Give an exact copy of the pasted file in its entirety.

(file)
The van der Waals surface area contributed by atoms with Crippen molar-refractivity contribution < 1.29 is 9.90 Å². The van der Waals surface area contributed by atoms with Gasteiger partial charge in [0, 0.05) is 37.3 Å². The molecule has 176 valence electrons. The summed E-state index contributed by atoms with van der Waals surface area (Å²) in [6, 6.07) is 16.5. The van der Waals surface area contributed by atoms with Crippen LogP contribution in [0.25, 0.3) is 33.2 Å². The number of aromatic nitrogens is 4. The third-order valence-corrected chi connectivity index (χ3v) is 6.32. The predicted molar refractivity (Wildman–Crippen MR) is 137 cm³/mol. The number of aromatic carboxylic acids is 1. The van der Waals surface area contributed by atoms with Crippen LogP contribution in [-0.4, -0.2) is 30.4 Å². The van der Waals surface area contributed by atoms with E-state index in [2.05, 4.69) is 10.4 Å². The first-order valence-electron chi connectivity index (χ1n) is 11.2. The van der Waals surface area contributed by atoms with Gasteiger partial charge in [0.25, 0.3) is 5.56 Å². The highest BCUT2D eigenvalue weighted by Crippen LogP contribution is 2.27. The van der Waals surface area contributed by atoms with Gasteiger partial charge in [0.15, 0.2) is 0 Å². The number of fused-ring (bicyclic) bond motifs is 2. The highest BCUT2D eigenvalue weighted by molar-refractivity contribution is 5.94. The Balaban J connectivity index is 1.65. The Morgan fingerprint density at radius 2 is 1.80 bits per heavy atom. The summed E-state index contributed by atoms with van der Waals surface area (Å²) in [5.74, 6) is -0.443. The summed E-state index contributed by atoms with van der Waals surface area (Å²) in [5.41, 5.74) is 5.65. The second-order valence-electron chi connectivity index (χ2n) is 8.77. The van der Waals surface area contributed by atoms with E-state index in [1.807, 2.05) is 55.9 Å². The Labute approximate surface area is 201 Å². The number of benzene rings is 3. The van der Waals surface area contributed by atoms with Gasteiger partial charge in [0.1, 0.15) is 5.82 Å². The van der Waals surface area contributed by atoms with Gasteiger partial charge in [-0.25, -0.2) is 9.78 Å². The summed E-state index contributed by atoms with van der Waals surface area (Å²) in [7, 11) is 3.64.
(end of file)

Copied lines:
The van der Waals surface area contributed by atoms with Crippen molar-refractivity contribution < 1.29 is 9.90 Å². The van der Waals surface area contributed by atoms with Gasteiger partial charge in [0, 0.05) is 37.3 Å². The molecule has 176 valence electrons. The summed E-state index contributed by atoms with van der Waals surface area (Å²) in [6, 6.07) is 16.5. The van der Waals surface area contributed by atoms with Crippen LogP contribution in [0.25, 0.3) is 33.2 Å². The number of aromatic nitrogens is 4. The third-order valence-corrected chi connectivity index (χ3v) is 6.32. The predicted molar refractivity (Wildman–Crippen MR) is 137 cm³/mol. The number of aromatic carboxylic acids is 1. The van der Waals surface area contributed by atoms with Crippen LogP contribution in [-0.4, -0.2) is 30.4 Å². The van der Waals surface area contributed by atoms with E-state index in [2.05, 4.69) is 10.4 Å². The first-order valence-electron chi connectivity index (χ1n) is 11.2. The van der Waals surface area contributed by atoms with Gasteiger partial charge in [0.25, 0.3) is 5.56 Å². The highest BCUT2D eigenvalue weighted by Crippen LogP contribution is 2.27. The van der Waals surface area contributed by atoms with Gasteiger partial charge in [0.15, 0.2) is 0 Å². The number of fused-ring (bicyclic) bond motifs is 2. The highest BCUT2D eigenvalue weighted by molar-refractivity contribution is 5.94. The Balaban J connectivity index is 1.65. The Morgan fingerprint density at radius 2 is 1.80 bits per heavy atom. The summed E-state index contributed by atoms with van der Waals surface area (Å²) in [5.74, 6) is -0.443. The summed E-state index contributed by atoms with van der Waals surface area (Å²) in [5.41, 5.74) is 5.65. The second-order valence-electron chi connectivity index (χ2n) is 8.77. The van der Waals surface area contributed by atoms with E-state index in [1.807, 2.05) is 55.9 Å². The Labute approximate surface area is 201 Å². The number of benzene rings is 3. The van der Waals surface area contributed by atoms with Gasteiger partial charge in [0.1, 0.15) is 5.82 Å². The van der Waals surface area contributed by atoms with Gasteiger partial charge in [-0.25, -0.2) is 9.78 Å². The summed E-state index contributed by atoms with van der Waals surface area (Å²) in [7, 11) is 3.64.